Ben Brown, Chicago Cubs
Luis Gil, New York Yankees

The theme continues with these two. Brown and Gil are also exciting youngsters. Both of them have already shown a small track record of success at the big-league level, so they may feel less risky. It appears as though the model actually likes Arrighetti’s stuff the most out of the three.

I will go to either of these guys, either with Glasnow or with each other, if I choose to stack Atlanta.


Atlanta Braves

The Braves aren’t necessarily my favorite stack Monday, but I wanted to mention them first to drive home this concept that it’s often true that both a pitcher and the team he’s facing can be great plays. This makes sense conceptually — people are naturally afraid of uncertainty. There’s a ton of uncertainty around Arrighetti, which means people don’t want to play him, but they also may be hesitant to stack against him. We like uncertainty!

The GPP Scores tell us that’s exactly what’s happening tonight. Matt Olson, Austin Riley, Marcell Ozuna, Ronald Acuña and Jarred Kelenic all stand out at their respective positions.

New York Yankees

The Yankees have treated us quite well early on this season, and tonight is another chance to hop on the bandwagon. Gleyber Torres has the highest GPP Score by six points at the 2B position and both Aaron Judge and Giancarlo Stanton have GPP Scores over 10, thanks in large part to high HR probabilities.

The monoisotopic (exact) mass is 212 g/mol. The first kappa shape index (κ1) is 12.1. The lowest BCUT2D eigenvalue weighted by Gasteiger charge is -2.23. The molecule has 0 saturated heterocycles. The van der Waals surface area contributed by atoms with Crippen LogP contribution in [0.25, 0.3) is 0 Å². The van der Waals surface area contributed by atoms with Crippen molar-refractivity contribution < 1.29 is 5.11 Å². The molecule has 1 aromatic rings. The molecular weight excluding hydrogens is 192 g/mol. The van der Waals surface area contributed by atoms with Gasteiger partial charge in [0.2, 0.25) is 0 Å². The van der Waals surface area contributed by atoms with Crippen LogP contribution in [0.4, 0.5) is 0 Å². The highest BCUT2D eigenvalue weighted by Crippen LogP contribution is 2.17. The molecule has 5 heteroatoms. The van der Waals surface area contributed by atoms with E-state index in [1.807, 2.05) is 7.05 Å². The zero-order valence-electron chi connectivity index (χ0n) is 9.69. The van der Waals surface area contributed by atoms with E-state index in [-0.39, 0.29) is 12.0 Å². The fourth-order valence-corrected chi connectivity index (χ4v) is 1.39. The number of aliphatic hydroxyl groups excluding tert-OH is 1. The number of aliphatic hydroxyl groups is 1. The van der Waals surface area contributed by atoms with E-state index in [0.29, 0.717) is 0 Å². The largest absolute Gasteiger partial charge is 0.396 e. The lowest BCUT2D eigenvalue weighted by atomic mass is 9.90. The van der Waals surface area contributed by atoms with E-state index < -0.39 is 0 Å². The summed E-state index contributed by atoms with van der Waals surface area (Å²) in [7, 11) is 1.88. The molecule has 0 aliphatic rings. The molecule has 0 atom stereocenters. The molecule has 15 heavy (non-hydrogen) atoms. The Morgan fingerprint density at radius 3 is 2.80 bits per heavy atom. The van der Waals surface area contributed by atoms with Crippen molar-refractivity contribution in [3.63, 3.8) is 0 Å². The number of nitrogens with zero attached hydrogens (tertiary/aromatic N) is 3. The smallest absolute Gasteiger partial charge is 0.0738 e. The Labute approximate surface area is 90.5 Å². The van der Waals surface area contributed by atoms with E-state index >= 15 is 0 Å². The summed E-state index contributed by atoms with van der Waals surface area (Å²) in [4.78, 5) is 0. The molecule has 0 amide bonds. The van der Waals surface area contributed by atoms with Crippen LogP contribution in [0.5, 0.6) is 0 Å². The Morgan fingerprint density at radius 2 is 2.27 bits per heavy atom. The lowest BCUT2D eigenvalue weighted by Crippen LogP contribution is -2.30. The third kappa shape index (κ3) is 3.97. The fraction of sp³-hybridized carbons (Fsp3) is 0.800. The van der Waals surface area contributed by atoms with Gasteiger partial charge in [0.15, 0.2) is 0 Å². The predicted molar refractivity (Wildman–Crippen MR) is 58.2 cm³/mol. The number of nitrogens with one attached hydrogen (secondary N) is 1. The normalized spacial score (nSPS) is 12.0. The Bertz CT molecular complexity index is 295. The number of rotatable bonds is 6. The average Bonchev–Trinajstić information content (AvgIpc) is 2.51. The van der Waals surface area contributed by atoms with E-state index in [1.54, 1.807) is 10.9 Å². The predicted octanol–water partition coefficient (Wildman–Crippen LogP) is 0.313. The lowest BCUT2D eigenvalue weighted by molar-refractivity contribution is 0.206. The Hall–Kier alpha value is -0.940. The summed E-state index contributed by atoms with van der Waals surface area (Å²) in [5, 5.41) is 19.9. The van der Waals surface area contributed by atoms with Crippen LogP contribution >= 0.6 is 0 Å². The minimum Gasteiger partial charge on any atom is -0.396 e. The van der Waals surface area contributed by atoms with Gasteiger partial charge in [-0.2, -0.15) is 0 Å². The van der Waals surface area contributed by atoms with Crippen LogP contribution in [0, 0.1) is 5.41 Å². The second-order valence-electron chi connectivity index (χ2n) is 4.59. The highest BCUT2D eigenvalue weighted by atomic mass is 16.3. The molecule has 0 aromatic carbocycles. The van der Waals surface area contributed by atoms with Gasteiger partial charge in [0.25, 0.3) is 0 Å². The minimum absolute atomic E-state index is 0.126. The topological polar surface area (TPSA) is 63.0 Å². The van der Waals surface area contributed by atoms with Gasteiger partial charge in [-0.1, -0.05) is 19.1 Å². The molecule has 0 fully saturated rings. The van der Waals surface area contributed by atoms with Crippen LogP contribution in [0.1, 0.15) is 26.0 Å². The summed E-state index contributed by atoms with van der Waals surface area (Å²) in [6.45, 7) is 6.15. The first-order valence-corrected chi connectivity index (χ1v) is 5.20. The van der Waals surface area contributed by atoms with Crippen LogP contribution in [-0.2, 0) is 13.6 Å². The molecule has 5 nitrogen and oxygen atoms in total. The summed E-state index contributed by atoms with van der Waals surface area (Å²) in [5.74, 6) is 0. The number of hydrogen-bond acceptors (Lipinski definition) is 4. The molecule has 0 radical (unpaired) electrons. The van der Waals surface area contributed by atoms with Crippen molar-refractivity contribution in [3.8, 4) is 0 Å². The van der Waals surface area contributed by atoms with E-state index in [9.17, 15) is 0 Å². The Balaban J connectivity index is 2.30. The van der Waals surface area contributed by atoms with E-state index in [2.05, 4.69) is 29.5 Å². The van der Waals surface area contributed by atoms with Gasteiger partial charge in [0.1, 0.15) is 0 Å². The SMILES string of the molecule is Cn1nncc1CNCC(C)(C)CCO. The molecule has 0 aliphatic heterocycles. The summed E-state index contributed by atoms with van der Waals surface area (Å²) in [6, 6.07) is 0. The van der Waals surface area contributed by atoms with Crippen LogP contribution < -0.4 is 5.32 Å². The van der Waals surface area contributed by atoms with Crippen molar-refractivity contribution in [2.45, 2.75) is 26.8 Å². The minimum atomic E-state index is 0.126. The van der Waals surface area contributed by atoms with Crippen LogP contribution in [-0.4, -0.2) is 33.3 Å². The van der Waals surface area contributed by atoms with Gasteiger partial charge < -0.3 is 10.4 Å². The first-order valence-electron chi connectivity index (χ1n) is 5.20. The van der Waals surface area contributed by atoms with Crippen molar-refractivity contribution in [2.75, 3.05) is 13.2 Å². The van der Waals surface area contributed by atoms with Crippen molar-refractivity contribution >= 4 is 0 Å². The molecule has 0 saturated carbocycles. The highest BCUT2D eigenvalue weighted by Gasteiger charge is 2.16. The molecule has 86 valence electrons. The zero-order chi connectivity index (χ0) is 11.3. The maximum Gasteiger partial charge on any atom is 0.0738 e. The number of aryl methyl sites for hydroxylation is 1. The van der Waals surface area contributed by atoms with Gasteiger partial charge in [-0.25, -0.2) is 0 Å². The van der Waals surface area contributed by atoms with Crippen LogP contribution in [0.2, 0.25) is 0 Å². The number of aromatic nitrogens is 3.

Houston Astros

Yordan Alvarez leads the slate in HR odds and Kyle Tucker isn’t far behind. Yainer Diaz, Jose Altuve and Alex Bregman are also near the top of their respective positions in GPP Scores. You’re probably noticing a pattern by now — the high-powered expensive offense are all under-rostered because:

  1. People want to prioritize Tyler Glasnow (understandable)
  2. There are a ton of superstars in the outfield so it’s hard to combine these stacks in any meaningful way
  3. It seems the expensive offense of choice tonight is Los Angeles, so many people who don’t use Glasnow will use the savings on his team’s offense instead

Jon Singleton and Jake Meyers offer this stack a bit of affordability that the other two I mentioned do not.

OK, so at this point we’ve got three great offenses, but all use a minimum of two OF spots. It would be helpful to identify a cheaper offense that uses a max of one OF spot and some outfielders.

Seattle Mariners

If I’ve got the money for Julio Rodríguez, great, but it won’t be the end of the world if I don’t. Seattle catches my eye because of Cal Raleigh, Mitch Garver, Jorge Polanco and even J.P. Crawford (other than Bobby Witt and Mookie Betts, SS is a wasteland). They shine in GPP Score at the positions the main three stacks do not. 

Final Thoughts

I will finalize all thoughts and player pool decisions in chat after the last rostership update, but hopefully this article provides a window into my lineup building process. I’m not trying to predict what will happen, that’s a fool’s errand. I’m instead trying to identify the largest rostership inefficiencies and then maximizing the lineup’s potential around it, all the while using the GPP Scores to do exactly that.